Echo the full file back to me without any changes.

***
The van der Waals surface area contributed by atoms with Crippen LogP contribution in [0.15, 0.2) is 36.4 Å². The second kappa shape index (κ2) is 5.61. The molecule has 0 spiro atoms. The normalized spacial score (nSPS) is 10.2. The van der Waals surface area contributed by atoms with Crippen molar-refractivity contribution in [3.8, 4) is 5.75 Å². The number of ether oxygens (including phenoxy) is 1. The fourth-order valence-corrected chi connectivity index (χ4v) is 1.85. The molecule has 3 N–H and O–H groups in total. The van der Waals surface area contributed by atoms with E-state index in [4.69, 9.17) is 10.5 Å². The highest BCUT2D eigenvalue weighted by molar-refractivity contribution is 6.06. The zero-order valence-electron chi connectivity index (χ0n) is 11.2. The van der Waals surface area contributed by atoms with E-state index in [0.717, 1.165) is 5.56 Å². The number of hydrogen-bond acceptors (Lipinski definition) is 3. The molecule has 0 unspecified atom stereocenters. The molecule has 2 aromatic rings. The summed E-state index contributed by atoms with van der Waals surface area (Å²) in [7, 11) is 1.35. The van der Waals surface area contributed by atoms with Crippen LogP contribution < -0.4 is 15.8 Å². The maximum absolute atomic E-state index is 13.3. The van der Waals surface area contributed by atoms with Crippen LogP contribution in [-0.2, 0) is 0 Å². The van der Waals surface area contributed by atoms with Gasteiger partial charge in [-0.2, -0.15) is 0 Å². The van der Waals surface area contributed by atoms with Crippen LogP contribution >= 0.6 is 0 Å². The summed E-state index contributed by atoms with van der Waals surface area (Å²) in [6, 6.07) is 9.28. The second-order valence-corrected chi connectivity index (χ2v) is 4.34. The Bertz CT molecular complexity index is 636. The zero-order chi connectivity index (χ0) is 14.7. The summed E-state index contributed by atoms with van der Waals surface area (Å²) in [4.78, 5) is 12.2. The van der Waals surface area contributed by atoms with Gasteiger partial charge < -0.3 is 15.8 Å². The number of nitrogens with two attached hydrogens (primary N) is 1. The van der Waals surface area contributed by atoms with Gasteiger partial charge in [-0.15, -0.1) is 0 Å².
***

The van der Waals surface area contributed by atoms with Crippen LogP contribution in [0.15, 0.2) is 36.4 Å². The second kappa shape index (κ2) is 5.61. The molecule has 0 spiro atoms. The normalized spacial score (nSPS) is 10.2. The van der Waals surface area contributed by atoms with Crippen molar-refractivity contribution in [3.8, 4) is 5.75 Å². The number of ether oxygens (including phenoxy) is 1. The fourth-order valence-corrected chi connectivity index (χ4v) is 1.85. The molecule has 3 N–H and O–H groups in total. The van der Waals surface area contributed by atoms with E-state index in [4.69, 9.17) is 10.5 Å². The highest BCUT2D eigenvalue weighted by molar-refractivity contribution is 6.06. The zero-order valence-electron chi connectivity index (χ0n) is 11.2. The van der Waals surface area contributed by atoms with E-state index in [0.717, 1.165) is 5.56 Å². The number of hydrogen-bond acceptors (Lipinski definition) is 3. The molecule has 0 unspecified atom stereocenters. The molecule has 2 aromatic rings. The summed E-state index contributed by atoms with van der Waals surface area (Å²) in [7, 11) is 1.35. The van der Waals surface area contributed by atoms with Crippen LogP contribution < -0.4 is 15.8 Å². The maximum absolute atomic E-state index is 13.3. The van der Waals surface area contributed by atoms with Crippen LogP contribution in [-0.2, 0) is 0 Å². The van der Waals surface area contributed by atoms with Gasteiger partial charge in [-0.2, -0.15) is 0 Å². The van der Waals surface area contributed by atoms with Crippen LogP contribution >= 0.6 is 0 Å². The summed E-state index contributed by atoms with van der Waals surface area (Å²) in [6, 6.07) is 9.28. The second-order valence-corrected chi connectivity index (χ2v) is 4.34. The Bertz CT molecular complexity index is 636. The zero-order chi connectivity index (χ0) is 14.7. The summed E-state index contributed by atoms with van der Waals surface area (Å²) in [4.78, 5) is 12.2. The van der Waals surface area contributed by atoms with Gasteiger partial charge < -0.3 is 15.8 Å². The number of nitrogens with two attached hydrogens (primary N) is 1. The van der Waals surface area contributed by atoms with Gasteiger partial charge in [-0.15, -0.1) is 0 Å².